All of which inevitably leads them to compare their lot with classical musicians, such as the formidable artists who play in the Chicago Symphony Orchestra. Few, if any, jazz musicians enjoy the kind of support that the CSO artists have earned through their superlative skills and hardwon union negotiations.
During last year’s CSO strike, the terms of their employment and the benefits they sought were reported in the Tribune and elsewhere.
“Reading about the CSO strike, I felt agitated,” said Brown. “Because it felt like: Wow, there’s really no comparable situation for the equivalent musician on the Chicago jazz scene.
“CSO musicians, they have what they need to get in their contract. There’s nothing at all comparable for even the most celebrated, the most venerated and the most accomplished musicians here in jazz.”
The reasons for that are many, but perhaps they come down to how America views classical music versus jazz.
Starting in the late 19th century, this country sought to emulate Europe by creating great symphony orchestras and venerating the historic masterpieces of Bach, Beethoven, Brahms and others. Jazz came later, emerging as a bona fide art form at the turn of the previous century in New Orleans brothels and clubs, migrating to saloons and dance halls in Chicago and beyond.
Never has jazz enjoyed anything close to the institutional support and philanthropy lavished on classical music in America, though Jazz at Lincoln Center in New York and SFJAZZ in San Francisco have been bucking the long-standing trend. The disparities in funding between classical and jazz reflect the differences in lifestyle between musicians working in each arena.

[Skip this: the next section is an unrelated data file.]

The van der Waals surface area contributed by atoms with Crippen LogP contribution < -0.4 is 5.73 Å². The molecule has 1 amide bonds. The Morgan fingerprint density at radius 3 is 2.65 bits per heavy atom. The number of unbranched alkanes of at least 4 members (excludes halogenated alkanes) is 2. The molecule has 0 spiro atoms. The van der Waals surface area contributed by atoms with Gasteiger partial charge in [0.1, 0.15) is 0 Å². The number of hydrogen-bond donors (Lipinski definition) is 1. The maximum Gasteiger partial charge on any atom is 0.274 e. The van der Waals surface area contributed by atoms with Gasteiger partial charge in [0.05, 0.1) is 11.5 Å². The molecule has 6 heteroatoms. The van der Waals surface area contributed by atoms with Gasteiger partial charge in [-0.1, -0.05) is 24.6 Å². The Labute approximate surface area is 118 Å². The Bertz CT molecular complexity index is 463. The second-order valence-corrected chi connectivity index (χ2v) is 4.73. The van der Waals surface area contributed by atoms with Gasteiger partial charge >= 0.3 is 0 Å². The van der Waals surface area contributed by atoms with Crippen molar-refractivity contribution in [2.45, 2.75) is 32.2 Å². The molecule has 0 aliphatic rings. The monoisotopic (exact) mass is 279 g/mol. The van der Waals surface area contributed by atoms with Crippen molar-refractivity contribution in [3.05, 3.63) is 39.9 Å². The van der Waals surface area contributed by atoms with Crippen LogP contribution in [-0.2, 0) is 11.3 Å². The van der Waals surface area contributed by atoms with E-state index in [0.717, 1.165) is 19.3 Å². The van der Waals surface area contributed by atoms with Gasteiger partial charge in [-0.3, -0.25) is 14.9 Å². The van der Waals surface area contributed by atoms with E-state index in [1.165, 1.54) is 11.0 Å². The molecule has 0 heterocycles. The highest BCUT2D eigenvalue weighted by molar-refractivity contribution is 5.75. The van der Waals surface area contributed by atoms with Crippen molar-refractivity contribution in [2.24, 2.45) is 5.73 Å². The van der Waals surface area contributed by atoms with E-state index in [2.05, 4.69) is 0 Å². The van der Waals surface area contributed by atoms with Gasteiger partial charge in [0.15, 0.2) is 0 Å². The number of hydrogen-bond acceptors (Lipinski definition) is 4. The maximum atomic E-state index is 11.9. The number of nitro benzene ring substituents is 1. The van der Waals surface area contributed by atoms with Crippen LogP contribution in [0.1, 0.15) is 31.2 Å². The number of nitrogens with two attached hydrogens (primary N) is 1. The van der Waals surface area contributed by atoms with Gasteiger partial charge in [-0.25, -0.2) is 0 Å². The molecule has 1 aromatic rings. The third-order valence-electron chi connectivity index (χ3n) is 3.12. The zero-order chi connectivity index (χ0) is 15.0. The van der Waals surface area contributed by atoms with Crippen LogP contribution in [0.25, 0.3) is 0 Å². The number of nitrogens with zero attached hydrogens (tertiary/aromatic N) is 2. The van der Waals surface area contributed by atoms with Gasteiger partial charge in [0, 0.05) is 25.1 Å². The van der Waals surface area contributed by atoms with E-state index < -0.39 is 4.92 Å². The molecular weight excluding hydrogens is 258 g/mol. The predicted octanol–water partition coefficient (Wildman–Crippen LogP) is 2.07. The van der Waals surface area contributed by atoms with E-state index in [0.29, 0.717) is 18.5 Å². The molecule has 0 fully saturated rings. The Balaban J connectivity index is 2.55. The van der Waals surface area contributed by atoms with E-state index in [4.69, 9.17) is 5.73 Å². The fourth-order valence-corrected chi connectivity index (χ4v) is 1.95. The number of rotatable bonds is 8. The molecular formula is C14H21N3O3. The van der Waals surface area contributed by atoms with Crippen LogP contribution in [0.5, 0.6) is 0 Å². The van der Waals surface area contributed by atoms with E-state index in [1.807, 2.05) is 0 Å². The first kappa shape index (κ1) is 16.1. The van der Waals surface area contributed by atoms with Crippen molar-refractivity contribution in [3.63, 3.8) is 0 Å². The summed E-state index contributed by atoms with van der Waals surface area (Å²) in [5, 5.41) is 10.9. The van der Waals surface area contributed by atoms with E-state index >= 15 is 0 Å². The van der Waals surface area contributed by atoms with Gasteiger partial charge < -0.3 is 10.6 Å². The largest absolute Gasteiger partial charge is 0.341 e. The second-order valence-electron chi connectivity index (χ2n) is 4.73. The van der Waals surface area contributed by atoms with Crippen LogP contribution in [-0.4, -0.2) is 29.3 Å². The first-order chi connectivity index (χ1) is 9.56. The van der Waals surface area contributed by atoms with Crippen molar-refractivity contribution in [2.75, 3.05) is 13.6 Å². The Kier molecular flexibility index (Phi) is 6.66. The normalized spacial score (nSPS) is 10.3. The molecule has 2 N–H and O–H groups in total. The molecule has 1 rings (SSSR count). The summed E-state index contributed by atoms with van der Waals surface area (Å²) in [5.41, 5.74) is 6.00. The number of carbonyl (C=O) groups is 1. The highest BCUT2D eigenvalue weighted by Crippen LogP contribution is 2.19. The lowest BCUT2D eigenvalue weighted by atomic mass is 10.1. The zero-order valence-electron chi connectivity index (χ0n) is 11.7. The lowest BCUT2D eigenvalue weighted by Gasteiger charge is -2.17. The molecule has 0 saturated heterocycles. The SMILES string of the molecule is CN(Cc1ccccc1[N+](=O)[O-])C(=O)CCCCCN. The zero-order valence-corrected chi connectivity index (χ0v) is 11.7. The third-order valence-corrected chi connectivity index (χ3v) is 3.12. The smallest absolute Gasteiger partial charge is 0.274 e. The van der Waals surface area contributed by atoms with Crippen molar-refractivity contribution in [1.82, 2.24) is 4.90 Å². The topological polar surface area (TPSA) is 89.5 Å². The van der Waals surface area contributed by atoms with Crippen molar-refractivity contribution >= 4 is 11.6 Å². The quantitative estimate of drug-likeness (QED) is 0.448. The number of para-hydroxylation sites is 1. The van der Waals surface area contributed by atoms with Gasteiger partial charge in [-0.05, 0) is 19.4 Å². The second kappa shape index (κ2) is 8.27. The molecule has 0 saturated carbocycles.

“Basically, society has decided that classical is worthy of civic and cultural support,” said Brown, who points out that “there are a lot of sociological reasons, you can say racial reasons. We get it — the history of America. Jazz is historically African American music.
“America, I feel, doesn’t quite know how to value its own history, like Europe does. Europe is always looking to its past.
“The United States is always looking to its future — the latest pop music, the latest trend. It doesn’t know how to celebrate itself.”
Not that Brown and van Nuis believe that anyone owes them a living. They made the choice to pursue what was a tough life long before the current crisis and acknowledge that it’s up to them to figure out how to make it work.
“We made our own bed,” said van Nuis. “I understand there are people out there who are really suffering, who are in an absolutely dire situation, where one week can ruin them, not two months.
“I don’t want it to come across as a complaint. I understand it’s my adult responsibility to take care of myself.”
Along these lines, van Nuis has applied for a job at Trader Joe’s and has looked into becoming a census taker. Brown, however, chooses to cling entirely to his art.
“I’m going to go to the gigs, I will follow them till they’re gone, and when and if it stops, I’ll reassess,” he said.
Yet even beyond the question of money is that of identity.
“Musicians always wonder: What would happen if I’m injured?” said Brown. “Who am I if I’m not a guitar player?
“I don’t know who I am if I’m not going to play every day. I guess we’re going to find out.”
Orrin Evans, seen playing at the Green Mill on March 14, said thanks to the shutdown of businesses because of the coronavirus pandemic “my entire spring is shot.”
Jazz duo Petra van Nuis, left, and Andy Brown perform at Pete Miller’s in Evanston in 2014.
Pianist Orrin Evans, bassist Luques Curtis, and drummer Gene Jackson perform at Green Mill in Uptown on March 14.